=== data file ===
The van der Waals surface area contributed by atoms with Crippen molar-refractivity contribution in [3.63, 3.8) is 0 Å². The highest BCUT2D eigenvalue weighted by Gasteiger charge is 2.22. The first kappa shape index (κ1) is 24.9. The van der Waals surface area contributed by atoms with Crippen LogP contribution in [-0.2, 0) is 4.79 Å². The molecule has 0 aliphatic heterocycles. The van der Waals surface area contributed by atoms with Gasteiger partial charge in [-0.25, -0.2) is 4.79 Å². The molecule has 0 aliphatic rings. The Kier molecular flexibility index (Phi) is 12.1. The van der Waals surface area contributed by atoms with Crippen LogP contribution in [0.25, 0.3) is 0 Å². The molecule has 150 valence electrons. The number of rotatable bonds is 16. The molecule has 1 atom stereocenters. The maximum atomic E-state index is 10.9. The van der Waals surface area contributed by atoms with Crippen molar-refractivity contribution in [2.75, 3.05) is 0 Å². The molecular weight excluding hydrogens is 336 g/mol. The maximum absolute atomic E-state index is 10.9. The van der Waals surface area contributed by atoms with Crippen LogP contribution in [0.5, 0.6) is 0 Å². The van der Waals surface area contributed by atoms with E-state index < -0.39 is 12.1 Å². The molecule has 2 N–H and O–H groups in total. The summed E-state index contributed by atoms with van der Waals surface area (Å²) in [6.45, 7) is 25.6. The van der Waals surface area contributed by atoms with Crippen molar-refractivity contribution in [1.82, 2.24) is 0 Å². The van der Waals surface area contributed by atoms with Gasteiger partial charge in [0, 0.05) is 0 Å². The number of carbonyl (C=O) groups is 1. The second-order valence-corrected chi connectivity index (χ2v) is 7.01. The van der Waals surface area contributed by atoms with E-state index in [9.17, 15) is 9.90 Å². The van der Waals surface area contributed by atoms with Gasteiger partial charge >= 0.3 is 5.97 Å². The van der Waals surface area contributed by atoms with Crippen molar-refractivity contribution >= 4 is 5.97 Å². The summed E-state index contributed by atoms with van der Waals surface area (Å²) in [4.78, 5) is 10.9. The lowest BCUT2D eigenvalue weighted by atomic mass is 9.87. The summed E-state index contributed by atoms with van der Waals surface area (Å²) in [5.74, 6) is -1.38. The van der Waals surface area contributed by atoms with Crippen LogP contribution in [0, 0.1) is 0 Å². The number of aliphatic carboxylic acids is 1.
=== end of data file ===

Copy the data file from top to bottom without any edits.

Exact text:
The van der Waals surface area contributed by atoms with Crippen molar-refractivity contribution in [3.63, 3.8) is 0 Å². The highest BCUT2D eigenvalue weighted by Gasteiger charge is 2.22. The first kappa shape index (κ1) is 24.9. The van der Waals surface area contributed by atoms with Crippen LogP contribution in [-0.2, 0) is 4.79 Å². The molecule has 0 aliphatic heterocycles. The van der Waals surface area contributed by atoms with Gasteiger partial charge in [-0.25, -0.2) is 4.79 Å². The molecule has 0 aliphatic rings. The Kier molecular flexibility index (Phi) is 12.1. The van der Waals surface area contributed by atoms with Crippen LogP contribution in [0.25, 0.3) is 0 Å². The molecule has 150 valence electrons. The number of rotatable bonds is 16. The molecule has 1 atom stereocenters. The maximum atomic E-state index is 10.9. The van der Waals surface area contributed by atoms with Crippen molar-refractivity contribution in [2.75, 3.05) is 0 Å². The molecular weight excluding hydrogens is 336 g/mol. The maximum absolute atomic E-state index is 10.9. The van der Waals surface area contributed by atoms with Crippen LogP contribution in [0.5, 0.6) is 0 Å². The van der Waals surface area contributed by atoms with E-state index < -0.39 is 12.1 Å². The molecule has 2 N–H and O–H groups in total. The summed E-state index contributed by atoms with van der Waals surface area (Å²) in [6.45, 7) is 25.6. The van der Waals surface area contributed by atoms with Crippen molar-refractivity contribution in [1.82, 2.24) is 0 Å². The van der Waals surface area contributed by atoms with Gasteiger partial charge in [0, 0.05) is 0 Å². The number of carbonyl (C=O) groups is 1. The second-order valence-corrected chi connectivity index (χ2v) is 7.01. The van der Waals surface area contributed by atoms with E-state index in [9.17, 15) is 9.90 Å². The van der Waals surface area contributed by atoms with Gasteiger partial charge >= 0.3 is 5.97 Å². The van der Waals surface area contributed by atoms with Crippen molar-refractivity contribution >= 4 is 5.97 Å². The summed E-state index contributed by atoms with van der Waals surface area (Å²) in [4.78, 5) is 10.9. The lowest BCUT2D eigenvalue weighted by atomic mass is 9.87. The summed E-state index contributed by atoms with van der Waals surface area (Å²) in [5.74, 6) is -1.38. The van der Waals surface area contributed by atoms with Crippen LogP contribution in [0, 0.1) is 0 Å². The number of aliphatic carboxylic acids is 1.